This coming Sunday, May 20th, Grand Canyon is going to get a visit from a team of NASA scientists. No, they aren’t coming to see the magnificent geologic marvel that is the canyon–or at least that won’t be their primary goal! They are going to join the crowds to watch the solar eclipse that will be occurring in the pre-sunset hours! Known as the “Annular Eclipse”, the moon will block roughly 94 percent of the sun’s light, creating a spectacular “ring of fire.”
Officials from NASA’s Lunar Science Institute (NLSI), at the Ames Research Center in Moffett Field, CA, are conducting FREE public programs at the Grand Canyon Village Visitor Center during the event, including safe telescope viewing of the eclipse as it happens.
If you can’t make it to the Grand Canyon, there are other excellent locations for viewing the Annular Solar Eclipse. If you are within the 200 mile wide “path of annularity” stretching from Lubbock, Texas to Medford, Oregon, check around for observatories, museums, star parties or other organizations that may provide opportunities for viewing the eclipse safely. More information for the path the annularity can be found here.
Approximate Timing of the eclipse (local MST):
5:28 p.m. – partial eclipse begins
6:34 p.m. – annular eclipse begins
6:39 p.m. – annular eclipse ends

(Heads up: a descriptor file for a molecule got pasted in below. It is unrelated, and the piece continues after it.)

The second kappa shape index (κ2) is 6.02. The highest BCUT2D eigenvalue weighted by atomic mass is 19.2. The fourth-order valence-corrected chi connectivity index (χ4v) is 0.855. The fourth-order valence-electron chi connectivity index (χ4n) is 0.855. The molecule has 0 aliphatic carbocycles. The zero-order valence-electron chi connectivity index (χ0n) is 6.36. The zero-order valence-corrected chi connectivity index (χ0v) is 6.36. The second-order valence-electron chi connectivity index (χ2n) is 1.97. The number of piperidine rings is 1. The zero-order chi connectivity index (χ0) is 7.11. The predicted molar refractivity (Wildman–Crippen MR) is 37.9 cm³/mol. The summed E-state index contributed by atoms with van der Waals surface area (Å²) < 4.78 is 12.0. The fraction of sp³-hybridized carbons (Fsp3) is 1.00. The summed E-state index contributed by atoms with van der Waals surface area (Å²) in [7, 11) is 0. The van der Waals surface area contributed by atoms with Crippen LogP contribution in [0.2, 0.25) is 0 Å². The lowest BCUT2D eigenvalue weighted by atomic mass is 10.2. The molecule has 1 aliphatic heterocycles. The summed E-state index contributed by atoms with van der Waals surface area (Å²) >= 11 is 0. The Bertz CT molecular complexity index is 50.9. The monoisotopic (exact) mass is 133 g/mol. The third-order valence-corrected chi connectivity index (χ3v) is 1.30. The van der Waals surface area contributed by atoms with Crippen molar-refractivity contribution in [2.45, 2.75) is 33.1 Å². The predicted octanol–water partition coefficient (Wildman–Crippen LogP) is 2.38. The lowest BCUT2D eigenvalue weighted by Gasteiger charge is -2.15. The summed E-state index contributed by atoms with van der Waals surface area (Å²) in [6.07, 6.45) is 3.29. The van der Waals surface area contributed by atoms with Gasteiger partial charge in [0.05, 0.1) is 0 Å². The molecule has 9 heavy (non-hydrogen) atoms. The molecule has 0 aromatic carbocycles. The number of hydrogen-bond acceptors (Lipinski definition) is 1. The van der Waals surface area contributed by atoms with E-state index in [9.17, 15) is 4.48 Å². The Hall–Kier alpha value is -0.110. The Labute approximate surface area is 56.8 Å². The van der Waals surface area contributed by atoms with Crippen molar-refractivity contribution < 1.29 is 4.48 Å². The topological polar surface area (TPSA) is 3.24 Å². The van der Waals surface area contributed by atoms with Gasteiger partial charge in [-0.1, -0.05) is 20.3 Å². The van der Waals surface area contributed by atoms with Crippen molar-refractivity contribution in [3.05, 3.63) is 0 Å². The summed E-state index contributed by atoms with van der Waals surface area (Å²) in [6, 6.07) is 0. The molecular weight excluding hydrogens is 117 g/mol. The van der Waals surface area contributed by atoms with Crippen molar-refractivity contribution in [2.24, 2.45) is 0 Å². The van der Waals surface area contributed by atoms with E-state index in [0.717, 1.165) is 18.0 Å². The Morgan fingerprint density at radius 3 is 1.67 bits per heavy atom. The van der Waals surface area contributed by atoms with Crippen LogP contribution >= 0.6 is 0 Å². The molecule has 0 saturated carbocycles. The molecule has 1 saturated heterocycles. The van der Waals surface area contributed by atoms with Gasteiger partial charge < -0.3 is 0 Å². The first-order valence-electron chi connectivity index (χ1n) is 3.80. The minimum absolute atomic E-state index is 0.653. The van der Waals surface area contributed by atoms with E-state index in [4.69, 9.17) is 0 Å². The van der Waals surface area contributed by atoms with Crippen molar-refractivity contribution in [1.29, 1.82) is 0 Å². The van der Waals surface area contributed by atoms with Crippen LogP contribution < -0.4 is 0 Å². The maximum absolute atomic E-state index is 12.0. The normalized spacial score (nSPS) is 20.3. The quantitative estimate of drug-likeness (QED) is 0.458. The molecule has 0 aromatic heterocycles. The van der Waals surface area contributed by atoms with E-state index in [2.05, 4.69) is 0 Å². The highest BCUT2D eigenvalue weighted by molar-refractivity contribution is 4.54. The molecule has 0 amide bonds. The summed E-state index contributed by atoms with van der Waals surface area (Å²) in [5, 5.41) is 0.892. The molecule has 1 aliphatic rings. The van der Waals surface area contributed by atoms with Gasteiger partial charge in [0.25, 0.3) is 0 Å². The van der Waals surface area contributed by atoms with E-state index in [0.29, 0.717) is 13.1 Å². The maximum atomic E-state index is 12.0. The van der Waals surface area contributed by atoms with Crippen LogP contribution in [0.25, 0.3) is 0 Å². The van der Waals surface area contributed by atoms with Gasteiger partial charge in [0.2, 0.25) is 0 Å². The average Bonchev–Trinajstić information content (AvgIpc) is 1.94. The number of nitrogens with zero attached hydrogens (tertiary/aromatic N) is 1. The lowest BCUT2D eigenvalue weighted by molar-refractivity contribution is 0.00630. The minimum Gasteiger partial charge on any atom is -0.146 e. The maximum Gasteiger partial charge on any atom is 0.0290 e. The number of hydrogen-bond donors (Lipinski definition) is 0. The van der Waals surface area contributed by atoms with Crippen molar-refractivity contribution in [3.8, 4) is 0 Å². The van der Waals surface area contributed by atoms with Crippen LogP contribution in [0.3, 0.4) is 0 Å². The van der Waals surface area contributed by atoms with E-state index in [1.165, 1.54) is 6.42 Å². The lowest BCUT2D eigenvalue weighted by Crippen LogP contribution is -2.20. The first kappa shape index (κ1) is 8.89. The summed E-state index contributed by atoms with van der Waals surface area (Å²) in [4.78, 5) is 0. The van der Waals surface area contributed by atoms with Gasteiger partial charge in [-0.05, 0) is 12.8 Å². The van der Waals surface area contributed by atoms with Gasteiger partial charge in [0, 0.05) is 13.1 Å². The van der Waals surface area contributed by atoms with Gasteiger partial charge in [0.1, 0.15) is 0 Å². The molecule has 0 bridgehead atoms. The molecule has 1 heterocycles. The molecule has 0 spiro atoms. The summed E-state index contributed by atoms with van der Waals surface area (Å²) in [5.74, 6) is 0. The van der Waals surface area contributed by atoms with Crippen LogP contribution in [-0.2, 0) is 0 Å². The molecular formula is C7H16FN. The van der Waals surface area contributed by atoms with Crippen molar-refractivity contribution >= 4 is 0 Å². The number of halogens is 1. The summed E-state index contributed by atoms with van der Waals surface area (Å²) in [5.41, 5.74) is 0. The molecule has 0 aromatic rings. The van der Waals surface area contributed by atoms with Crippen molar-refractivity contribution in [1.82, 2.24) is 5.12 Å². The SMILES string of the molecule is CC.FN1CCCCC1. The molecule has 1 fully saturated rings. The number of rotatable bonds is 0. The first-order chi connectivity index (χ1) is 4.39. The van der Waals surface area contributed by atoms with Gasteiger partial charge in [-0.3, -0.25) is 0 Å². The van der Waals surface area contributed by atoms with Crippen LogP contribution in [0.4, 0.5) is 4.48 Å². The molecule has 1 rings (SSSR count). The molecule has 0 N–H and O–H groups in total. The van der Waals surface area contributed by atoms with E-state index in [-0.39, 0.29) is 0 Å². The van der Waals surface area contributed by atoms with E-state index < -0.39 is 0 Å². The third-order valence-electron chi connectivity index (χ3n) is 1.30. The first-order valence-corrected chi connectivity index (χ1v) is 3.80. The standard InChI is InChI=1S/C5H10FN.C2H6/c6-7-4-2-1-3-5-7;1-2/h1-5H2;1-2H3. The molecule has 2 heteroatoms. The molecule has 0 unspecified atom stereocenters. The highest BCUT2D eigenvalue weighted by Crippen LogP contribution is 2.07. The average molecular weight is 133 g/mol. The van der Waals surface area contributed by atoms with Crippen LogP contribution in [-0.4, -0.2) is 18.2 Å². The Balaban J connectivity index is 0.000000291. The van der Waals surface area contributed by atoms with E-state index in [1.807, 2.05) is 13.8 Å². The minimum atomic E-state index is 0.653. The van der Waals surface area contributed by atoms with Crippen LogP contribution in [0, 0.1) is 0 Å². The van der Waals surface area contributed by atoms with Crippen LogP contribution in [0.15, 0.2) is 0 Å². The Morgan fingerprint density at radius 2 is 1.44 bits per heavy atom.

7:32 p.m. – sun sets while still partially eclipsed
Prior to the Eclipse (South Rim):
At the Grand Canyon Visitor Center, NASA scientists will offer short special programs periodically throughout the morning and afternoon. They will also offer 3 longer presentations about eclipses and recent discoveries about the moon and sun. Check posted signs for times. Seating is limited. For the longer presentation, free tickets will be available on a first-come, first-served basis starting at 8 a.m. on May 20 at the Grand Canyon Visitor Center.
During the eclipse: ·
North Rim: Check posted signs for locations of ranger-assisted viewing of the eclipse. Rangers may project images of the sun, and will have a limited number of “eclipse glasses” to share for direct viewing. ·
South Rim: Rangers, amateur astronomers and NASA scientists will collaborate to offer telescope views of the eclipsed sun, along with projected images and a limited number of “eclipse glasses” to share. The largest concentration of telescopes will be behind (west of) the Grand Canyon Visitor Center, but rangers and telescopes will also be located at Lipan Point, at the benches just west of the Desert View Watchtower, and on the deck of the Watchtower itself (brief looks only at the Watchtower as capacity is limited). Check posted signs for additional locations and information.